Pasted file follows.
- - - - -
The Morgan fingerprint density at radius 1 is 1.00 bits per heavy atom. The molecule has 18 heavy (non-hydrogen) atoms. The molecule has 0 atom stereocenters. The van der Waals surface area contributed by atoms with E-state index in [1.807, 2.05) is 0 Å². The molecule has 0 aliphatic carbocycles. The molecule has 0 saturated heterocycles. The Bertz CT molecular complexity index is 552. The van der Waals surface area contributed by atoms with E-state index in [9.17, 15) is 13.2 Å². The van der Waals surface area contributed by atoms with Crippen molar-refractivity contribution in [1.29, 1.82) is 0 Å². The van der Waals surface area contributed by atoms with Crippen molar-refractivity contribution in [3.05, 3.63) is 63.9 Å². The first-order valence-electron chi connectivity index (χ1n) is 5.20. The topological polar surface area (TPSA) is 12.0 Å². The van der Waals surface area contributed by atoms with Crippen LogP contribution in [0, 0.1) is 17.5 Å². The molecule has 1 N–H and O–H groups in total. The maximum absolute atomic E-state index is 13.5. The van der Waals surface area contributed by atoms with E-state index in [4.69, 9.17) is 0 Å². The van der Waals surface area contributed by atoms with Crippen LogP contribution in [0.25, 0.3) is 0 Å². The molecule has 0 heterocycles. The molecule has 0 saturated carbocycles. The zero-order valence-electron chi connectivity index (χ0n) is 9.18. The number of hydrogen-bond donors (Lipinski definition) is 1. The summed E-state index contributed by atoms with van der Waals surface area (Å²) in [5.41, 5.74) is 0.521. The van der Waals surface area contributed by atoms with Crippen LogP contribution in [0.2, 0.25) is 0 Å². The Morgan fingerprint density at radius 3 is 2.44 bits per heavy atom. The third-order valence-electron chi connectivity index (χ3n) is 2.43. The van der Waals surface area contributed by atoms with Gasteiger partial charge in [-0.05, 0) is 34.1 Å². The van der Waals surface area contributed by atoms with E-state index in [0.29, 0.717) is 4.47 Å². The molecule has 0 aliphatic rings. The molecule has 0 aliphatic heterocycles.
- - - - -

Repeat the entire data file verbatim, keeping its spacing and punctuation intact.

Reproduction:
The Morgan fingerprint density at radius 1 is 1.00 bits per heavy atom. The molecule has 18 heavy (non-hydrogen) atoms. The molecule has 0 atom stereocenters. The van der Waals surface area contributed by atoms with E-state index in [1.807, 2.05) is 0 Å². The molecule has 0 aliphatic carbocycles. The molecule has 0 saturated heterocycles. The Bertz CT molecular complexity index is 552. The van der Waals surface area contributed by atoms with E-state index in [9.17, 15) is 13.2 Å². The van der Waals surface area contributed by atoms with Crippen molar-refractivity contribution in [1.29, 1.82) is 0 Å². The van der Waals surface area contributed by atoms with Crippen molar-refractivity contribution in [3.05, 3.63) is 63.9 Å². The first-order valence-electron chi connectivity index (χ1n) is 5.20. The topological polar surface area (TPSA) is 12.0 Å². The van der Waals surface area contributed by atoms with Crippen LogP contribution in [0, 0.1) is 17.5 Å². The molecule has 1 N–H and O–H groups in total. The maximum absolute atomic E-state index is 13.5. The van der Waals surface area contributed by atoms with E-state index in [4.69, 9.17) is 0 Å². The van der Waals surface area contributed by atoms with Crippen LogP contribution in [0.25, 0.3) is 0 Å². The molecule has 0 heterocycles. The molecule has 0 saturated carbocycles. The zero-order valence-electron chi connectivity index (χ0n) is 9.18. The number of hydrogen-bond donors (Lipinski definition) is 1. The summed E-state index contributed by atoms with van der Waals surface area (Å²) in [5.41, 5.74) is 0.521. The van der Waals surface area contributed by atoms with Crippen LogP contribution in [0.2, 0.25) is 0 Å². The Morgan fingerprint density at radius 3 is 2.44 bits per heavy atom. The third-order valence-electron chi connectivity index (χ3n) is 2.43. The van der Waals surface area contributed by atoms with Gasteiger partial charge in [-0.05, 0) is 34.1 Å². The van der Waals surface area contributed by atoms with E-state index in [0.29, 0.717) is 4.47 Å². The molecule has 0 aliphatic rings. The molecule has 0 aliphatic heterocycles.